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  8. fullinfusion

    fullinfusion 1.21 Gigawatts

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    I say screw the lan lord! A small A/C unit wont blow fuses and WONT piss on the window frame. I think he's hiding something, By chance, is he paying the hydro bill? :wtf:
     
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  9. theonedub

    theonedub habe fidem

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    Duct the hot air out the window with Dryer hose :D
     
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  10. blibba

    blibba

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    ITT: Bad physics.

    Watercooling keeps your components cooler. It does this by dissipating the heat into the room more effectivley.

    Whatever cooling you use, the heat output of your PC remains the same. The actual CPU might be hotter or cooler, but the total amount of energy released does not change, it is just distributed differently.
     
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  11. cadaveca

    cadaveca My name is Dave

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    Actually, depending on airflow, it might make your room cooler than if it was NOT under water. Effectively, you remove the same heat, however, with proper airflow, the heat stored in the exhaust air will be less per cubic foot.(say 50c exhaust aircooled, and 40c under water)

    This is part of my problem...my stuff runs hot in summer, as there isn't enough airflow in the pc room.
     
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  12. blibba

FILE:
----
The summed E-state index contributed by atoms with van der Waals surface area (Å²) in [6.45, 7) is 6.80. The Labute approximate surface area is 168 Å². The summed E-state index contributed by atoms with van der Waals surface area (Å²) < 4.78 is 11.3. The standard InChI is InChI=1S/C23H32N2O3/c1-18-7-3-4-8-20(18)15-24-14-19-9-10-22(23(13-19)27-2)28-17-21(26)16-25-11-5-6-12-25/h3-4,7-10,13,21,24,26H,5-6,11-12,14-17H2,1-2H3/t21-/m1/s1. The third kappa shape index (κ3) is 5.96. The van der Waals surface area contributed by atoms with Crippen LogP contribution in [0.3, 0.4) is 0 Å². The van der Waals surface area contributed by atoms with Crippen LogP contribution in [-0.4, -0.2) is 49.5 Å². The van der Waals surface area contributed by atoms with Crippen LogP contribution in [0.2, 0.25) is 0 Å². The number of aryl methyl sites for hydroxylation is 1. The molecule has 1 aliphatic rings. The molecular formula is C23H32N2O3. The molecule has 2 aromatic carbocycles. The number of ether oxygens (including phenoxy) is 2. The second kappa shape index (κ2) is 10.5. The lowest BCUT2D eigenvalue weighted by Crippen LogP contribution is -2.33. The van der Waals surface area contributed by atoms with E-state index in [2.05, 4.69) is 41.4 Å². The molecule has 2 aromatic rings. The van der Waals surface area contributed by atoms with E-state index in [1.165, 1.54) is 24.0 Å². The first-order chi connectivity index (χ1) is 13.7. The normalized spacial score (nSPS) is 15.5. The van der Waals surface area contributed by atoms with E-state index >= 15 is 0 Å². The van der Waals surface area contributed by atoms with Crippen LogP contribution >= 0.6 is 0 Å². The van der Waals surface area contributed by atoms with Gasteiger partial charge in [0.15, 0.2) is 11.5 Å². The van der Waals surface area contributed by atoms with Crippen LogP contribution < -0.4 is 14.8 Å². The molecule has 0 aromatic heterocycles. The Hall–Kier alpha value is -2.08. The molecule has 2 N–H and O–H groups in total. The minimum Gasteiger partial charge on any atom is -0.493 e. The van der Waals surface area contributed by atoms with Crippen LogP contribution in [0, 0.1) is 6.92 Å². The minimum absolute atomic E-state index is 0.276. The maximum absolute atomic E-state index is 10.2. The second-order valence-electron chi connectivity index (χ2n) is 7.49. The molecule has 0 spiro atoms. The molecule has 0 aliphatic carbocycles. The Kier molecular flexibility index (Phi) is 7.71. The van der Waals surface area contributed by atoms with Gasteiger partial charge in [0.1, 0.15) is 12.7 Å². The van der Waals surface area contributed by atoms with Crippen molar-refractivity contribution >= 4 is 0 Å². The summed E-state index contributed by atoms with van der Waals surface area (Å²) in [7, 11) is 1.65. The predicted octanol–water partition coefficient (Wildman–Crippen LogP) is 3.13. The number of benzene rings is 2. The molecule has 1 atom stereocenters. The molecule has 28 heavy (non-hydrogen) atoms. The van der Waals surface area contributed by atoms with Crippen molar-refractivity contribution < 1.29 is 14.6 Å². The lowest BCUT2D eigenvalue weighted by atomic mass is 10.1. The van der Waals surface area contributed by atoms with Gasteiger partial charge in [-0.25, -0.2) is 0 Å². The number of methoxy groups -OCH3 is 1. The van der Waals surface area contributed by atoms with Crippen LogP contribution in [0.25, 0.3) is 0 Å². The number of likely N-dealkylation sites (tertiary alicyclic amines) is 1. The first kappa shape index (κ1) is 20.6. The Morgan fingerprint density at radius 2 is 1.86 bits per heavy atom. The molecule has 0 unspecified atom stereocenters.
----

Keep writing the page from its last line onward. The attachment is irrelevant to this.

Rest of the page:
blibba

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    You're suggesting that water cooling will simply spread out the heat between a larger volume of air, thus creating large areas of hot air as opposed to smaller areas of very hot air in the room?
     
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  13. cadaveca

    cadaveca My name is Dave

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    Basically, yes. If the air in the room is stagnant, no, it's not going to matter, but if you get the airflow mix right, it might give lower temps overall, as the heat can be spread over a larger volume of air. You just need to be able to get all that air out of the room.

    There's a alot of factors to consider. If the chip is cooler, it might leak less, leading to lower power consumption, and that alone may lead to a cooler room. Typically though, under water, we up clocks...negating that benefit. But there is a very clear reason as to why we can clock better with better cooling, and it's not just all about moving heat more effectively.
     
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  14. erocker

    erocker Super Moderator Staff Member

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    Water cooling will definitely yeild lower temperatures on whatever is being cooled regardless of ambient temps.

    It will still heat up your room though.
     
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  15. Fourstaff

    Fourstaff Moderator Staff Member

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    Hmmm, tough to say. Assuming that the power consumption (and hence, heat production) stays the same, I think its going to be too close to matter much. Hot components generally take in more power because the resistance in the circuit is higher, but on the other hand, a water pump is going to produce much more heat than a plain fan+heatsink. Your call. I believe the only solution is to shift the rig out of the room or downclock the processor to reduce the power consumption. All my thoughts, so correct me if i am wrong.
     
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  16. Eric_Cartman

    Eric_Cartman